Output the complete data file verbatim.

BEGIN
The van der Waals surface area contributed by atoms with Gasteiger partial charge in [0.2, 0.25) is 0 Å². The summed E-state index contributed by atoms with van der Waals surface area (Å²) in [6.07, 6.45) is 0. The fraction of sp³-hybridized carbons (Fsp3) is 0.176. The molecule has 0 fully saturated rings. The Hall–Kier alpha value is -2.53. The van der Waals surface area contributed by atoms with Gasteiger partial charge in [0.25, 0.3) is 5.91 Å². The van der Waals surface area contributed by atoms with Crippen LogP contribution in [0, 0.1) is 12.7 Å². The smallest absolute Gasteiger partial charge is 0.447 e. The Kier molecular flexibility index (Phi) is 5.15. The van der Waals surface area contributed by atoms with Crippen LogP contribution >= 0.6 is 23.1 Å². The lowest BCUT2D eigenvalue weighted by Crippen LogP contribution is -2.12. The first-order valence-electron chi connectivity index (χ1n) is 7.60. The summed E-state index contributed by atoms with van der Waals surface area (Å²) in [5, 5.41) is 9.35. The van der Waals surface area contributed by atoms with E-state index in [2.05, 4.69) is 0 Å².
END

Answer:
The van der Waals surface area contributed by atoms with Gasteiger partial charge in [0.2, 0.25) is 0 Å². The summed E-state index contributed by atoms with van der Waals surface area (Å²) in [6.07, 6.45) is 0. The fraction of sp³-hybridized carbons (Fsp3) is 0.176. The molecule has 0 fully saturated rings. The Hall–Kier alpha value is -2.53. The van der Waals surface area contributed by atoms with Gasteiger partial charge in [0.25, 0.3) is 5.91 Å². The van der Waals surface area contributed by atoms with Crippen LogP contribution in [0, 0.1) is 12.7 Å². The smallest absolute Gasteiger partial charge is 0.447 e. The Kier molecular flexibility index (Phi) is 5.15. The van der Waals surface area contributed by atoms with Crippen LogP contribution >= 0.6 is 23.1 Å². The lowest BCUT2D eigenvalue weighted by Crippen LogP contribution is -2.12. The first-order valence-electron chi connectivity index (χ1n) is 7.60. The summed E-state index contributed by atoms with van der Waals surface area (Å²) in [5, 5.41) is 9.35. The van der Waals surface area contributed by atoms with E-state index in [2.05, 4.69) is 0 Å².